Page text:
Runner-up in this category was Israel's Rafael Advanced Defense Systems, the maker of "Iron Dome," the Israeli ABM system designed to intercept short-range rockets. According to Rafael officials, Iron Dome was 80 percent effective in intercepting Qassem and Grad rockets fired by Palestinians from Gaza during last November's Operation Pillar of Defense.
But an independent analysis of Iron Dome's effectiveness discovered that the 80 percent figure was mostly hype. Tesla Laboratories, a U.S. defense company, found that the interception success rate was between 30 and 40 percent, and Ted Postal -- the Massachusetts Institute of Technology professor who successfully debunked the accuracy claims for Patriot missiles fired during the 1991 Gulf War -- says Iron Dome has a "kill rate" of between five and 10 percent.
But a lack of success seems to be a sure fire way to open the cash spigots.
The U.S., which contributed more than $200 million to build Iron Dome, will spend an additional $680 million through 2015. The U.S. will also throw $173 million into Israel's high altitude Arrow 2 and Arrow 3 interceptors, part of which are made by Boeing.
ABMs tend to be destabilizing, because the easiest way to defeat them is to overwhelm them with missiles, thus spurring an arms race. They also give their owners a false sense of security. And while they don't work, they do cost a lot, which is bad news for taxpayers and good news for Boeing -- also, the prime contractor for the U.S. ABM system -- and Toys R Us. Yes, Toys R Us makes the guidance fins on the Iron Dome rocket.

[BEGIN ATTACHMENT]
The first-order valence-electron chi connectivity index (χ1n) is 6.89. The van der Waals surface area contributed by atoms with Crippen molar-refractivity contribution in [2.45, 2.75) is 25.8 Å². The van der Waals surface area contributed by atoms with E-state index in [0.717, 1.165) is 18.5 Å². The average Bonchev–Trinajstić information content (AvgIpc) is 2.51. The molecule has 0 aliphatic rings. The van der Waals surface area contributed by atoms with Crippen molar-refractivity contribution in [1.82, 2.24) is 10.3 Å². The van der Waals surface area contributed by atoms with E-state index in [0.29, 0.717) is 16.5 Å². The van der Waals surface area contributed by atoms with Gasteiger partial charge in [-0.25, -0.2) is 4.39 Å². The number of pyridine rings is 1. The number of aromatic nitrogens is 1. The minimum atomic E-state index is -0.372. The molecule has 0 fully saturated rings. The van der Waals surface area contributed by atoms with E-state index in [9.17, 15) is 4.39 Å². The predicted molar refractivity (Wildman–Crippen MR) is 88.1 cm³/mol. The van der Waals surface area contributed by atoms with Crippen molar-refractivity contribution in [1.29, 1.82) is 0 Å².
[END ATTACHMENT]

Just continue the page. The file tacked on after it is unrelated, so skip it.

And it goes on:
The Golden Lemon Award once again goes to Lockheed Martin (with a tip of the hat to sub-contractors Northrop Grumman, BAE, L-3 Communications, United Technologies Corp., and Honeywell) for "shoddy" work on the F-35 stealth fighter, the most expensive weapons system in U.S. History. The plane -- already 10 years behind schedule and 100 percent over budget -- has vacuumed up $395.7 billion, and will eventually cost $1.5 trillion.
A Pentagon study, according to Agence France Presse, "cited 363 problems in the design and manufacture of the costly Joint Strike Fighter, the hi-tech warplane that is supposed to serve as the backbone of the future American fleet."
The plane has difficulty performing at night or in bad weather, and is plagued with a faulty oxygen supply system, fuselage cracks and unexplained "hot spots." Its software is also a problem, in part because it is largely untested. "Without adequate product evaluation of mission system software," the Pentagon found, "Lockheed Martin cannot ensure aircraft safety requirements are met."
In the meantime, extended unemployment benefits have been cut from the federal budget. The cost? About $25 billion, or 25 F-35Cs that don't work.